As she was digesting this new information, some crazed right-wing fanatic re-tweeted the Laxmi Iyer piece on Ahmed Patel and it appeared on her timeline. Things reverberated in her head. End of middlemen she screamed. Let FDI in Retail come.

Somewhere in West Delhi, a 14-year-old son of the Azadpur Sabzi Mandi Retailer was  also reading these tweets and wondering if his father is a middleman as they are alleging or an honest man as he all along thought?

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Middlemen in Telecom

The Economist, while honoring Sam Pitroda in 2006, said this in the citation : “In 1987 Mr Pitroda was asked by Rajiv Gandhi, the Indian prime minister, to help democratise access to telecommunications. His response was to deploy instantly-recognizable yellow telephone kiosks in every town and village. In the process, he helped to release the Indian telecoms industry from state control and opened it up to dozens of private companies, paving the way for India’s telecoms boom.”

Who manned these yellow telephone kiosks, more well-known as “STD / ISD / PCO booths”?  Mostly young men in the twenties or early thirties. Otherwise largely unemployable, these young men, filled with an entrepreneurial zeal, took to this reform measure literally like fish takes to water. Men, who would otherwise have continued to like the angry young man, and perhaps become like him, now had a living to earn and families to support.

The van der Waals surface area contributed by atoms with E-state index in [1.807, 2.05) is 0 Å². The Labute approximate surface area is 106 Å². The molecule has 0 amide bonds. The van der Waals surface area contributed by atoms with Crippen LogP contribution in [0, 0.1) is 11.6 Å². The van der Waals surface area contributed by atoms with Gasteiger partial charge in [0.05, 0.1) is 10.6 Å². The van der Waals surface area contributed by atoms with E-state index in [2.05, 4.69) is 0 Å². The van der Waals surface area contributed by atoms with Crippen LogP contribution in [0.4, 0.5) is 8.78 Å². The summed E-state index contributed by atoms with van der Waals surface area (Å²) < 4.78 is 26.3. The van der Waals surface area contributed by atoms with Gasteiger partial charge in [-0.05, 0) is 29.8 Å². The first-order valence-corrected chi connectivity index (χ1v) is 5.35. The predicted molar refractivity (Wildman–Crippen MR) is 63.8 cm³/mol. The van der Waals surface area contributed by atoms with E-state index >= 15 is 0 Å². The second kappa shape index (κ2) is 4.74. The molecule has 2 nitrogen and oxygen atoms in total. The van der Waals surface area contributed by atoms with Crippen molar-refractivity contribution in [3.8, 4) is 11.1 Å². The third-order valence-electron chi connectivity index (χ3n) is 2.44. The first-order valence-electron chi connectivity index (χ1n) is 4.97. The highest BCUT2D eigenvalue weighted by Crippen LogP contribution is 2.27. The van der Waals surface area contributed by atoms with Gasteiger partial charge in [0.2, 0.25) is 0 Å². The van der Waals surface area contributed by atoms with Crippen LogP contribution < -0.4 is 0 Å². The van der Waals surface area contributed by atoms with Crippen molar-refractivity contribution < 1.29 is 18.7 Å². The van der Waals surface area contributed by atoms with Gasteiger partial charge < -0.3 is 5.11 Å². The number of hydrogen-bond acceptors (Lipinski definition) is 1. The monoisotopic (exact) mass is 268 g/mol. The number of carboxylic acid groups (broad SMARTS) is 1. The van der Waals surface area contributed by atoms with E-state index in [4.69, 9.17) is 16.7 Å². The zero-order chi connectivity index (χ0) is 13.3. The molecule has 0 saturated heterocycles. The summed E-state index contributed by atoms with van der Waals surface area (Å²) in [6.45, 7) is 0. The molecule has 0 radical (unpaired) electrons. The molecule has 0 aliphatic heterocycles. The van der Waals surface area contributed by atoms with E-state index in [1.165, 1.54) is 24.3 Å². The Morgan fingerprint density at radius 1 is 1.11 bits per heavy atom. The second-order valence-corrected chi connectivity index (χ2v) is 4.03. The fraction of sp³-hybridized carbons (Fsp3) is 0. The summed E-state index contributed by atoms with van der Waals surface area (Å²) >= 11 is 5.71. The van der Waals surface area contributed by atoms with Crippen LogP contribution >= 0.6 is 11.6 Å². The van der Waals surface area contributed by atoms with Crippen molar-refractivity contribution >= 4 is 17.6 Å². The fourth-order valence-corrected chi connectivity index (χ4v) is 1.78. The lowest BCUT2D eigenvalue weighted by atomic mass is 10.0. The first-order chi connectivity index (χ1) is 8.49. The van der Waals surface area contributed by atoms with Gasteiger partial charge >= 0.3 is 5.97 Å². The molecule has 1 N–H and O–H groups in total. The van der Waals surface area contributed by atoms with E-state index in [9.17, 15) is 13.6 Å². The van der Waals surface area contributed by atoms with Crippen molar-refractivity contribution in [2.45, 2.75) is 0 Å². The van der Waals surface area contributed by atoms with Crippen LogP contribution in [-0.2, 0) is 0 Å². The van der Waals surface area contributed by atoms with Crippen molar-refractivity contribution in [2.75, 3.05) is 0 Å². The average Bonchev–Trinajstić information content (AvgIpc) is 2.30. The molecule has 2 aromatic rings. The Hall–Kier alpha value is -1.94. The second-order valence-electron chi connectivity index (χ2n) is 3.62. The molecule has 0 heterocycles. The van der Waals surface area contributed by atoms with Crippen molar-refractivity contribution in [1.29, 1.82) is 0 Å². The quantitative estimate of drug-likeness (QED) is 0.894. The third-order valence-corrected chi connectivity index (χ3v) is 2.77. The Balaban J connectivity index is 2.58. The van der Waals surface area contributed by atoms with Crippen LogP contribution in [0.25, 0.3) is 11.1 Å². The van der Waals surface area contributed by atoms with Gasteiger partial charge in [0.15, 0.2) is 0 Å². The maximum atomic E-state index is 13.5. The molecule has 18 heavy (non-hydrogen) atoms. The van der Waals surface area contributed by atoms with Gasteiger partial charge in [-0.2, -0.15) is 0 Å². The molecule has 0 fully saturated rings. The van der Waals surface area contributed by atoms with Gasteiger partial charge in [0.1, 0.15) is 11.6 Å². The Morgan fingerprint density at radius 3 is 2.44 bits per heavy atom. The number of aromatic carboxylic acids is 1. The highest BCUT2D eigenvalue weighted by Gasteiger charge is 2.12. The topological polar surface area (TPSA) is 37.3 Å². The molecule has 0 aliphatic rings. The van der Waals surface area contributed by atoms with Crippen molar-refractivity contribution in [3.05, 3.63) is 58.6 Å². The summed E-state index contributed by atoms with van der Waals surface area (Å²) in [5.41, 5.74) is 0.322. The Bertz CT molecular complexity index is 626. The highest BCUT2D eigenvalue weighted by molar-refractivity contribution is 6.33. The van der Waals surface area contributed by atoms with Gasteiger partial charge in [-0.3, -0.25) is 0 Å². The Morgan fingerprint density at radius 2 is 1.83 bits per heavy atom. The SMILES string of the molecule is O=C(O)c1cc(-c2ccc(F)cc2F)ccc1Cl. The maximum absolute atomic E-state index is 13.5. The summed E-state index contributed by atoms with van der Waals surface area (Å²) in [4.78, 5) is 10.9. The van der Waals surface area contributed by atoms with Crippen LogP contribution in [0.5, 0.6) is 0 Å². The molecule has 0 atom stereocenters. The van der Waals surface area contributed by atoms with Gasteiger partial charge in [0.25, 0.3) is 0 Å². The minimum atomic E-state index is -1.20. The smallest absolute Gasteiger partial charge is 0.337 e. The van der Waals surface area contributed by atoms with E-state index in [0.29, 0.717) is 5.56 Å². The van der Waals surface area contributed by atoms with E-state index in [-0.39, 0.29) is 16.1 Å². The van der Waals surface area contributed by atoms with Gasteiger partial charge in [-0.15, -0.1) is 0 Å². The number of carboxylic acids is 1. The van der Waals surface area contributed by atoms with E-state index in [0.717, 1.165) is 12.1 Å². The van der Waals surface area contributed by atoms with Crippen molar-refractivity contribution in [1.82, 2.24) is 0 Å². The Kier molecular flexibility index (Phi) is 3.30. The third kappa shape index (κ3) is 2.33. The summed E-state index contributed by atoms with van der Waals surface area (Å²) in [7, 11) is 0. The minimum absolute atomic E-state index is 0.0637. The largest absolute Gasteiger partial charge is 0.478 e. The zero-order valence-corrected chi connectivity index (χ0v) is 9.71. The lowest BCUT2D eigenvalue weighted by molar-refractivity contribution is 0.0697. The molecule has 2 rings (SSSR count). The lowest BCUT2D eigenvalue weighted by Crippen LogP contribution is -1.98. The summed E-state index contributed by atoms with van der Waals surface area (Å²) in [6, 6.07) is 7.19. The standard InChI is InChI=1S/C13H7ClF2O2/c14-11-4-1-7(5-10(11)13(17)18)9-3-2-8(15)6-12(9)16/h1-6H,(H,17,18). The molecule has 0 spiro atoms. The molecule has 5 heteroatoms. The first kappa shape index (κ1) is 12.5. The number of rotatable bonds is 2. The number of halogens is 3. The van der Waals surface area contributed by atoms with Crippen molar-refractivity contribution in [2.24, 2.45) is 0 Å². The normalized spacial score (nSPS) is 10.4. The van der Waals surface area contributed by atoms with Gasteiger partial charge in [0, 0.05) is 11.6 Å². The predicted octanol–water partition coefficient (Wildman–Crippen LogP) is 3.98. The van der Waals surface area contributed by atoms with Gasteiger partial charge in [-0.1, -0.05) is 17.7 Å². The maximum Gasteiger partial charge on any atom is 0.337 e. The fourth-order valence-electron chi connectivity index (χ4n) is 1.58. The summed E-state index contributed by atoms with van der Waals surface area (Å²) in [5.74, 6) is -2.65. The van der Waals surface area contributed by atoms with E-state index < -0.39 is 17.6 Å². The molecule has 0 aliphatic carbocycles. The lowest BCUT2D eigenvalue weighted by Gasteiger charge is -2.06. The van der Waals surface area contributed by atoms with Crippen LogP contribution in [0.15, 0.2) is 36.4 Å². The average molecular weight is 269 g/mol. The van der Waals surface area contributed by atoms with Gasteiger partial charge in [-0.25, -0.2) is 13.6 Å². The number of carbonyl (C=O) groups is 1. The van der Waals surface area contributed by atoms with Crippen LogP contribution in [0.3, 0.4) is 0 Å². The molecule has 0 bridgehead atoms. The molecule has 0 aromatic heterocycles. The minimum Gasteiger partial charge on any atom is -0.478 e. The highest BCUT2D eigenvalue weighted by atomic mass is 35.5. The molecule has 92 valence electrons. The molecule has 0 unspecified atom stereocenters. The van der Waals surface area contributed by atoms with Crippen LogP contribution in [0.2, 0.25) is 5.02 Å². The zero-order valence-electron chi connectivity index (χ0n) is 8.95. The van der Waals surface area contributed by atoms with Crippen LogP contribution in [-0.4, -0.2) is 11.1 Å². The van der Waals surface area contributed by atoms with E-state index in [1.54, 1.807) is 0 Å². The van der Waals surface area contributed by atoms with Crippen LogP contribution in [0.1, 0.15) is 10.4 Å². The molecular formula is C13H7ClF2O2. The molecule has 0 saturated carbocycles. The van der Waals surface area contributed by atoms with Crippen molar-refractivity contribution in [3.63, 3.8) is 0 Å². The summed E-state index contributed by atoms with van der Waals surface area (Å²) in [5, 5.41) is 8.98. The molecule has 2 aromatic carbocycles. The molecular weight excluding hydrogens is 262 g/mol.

But who really were these men? Middlemen between two sets of people wanting to converse?

Technology  marches relentlessly. Sometimes affecting tectonic shifts. A new government in 1999, under the Prime Ministership of Atal Behari Vajpayee, was fine tuning the new Telecom Policy. Little did they know that they will fundamentally change the way people of the country conversed with each other. Within half a decade, the middlemen in the yellow kiosks were feeling the heat. They had to evolve and innovate or they will soon be history. Advent of cheap mobile telephony made yellow kiosks middlemen redundant, at least in the cities.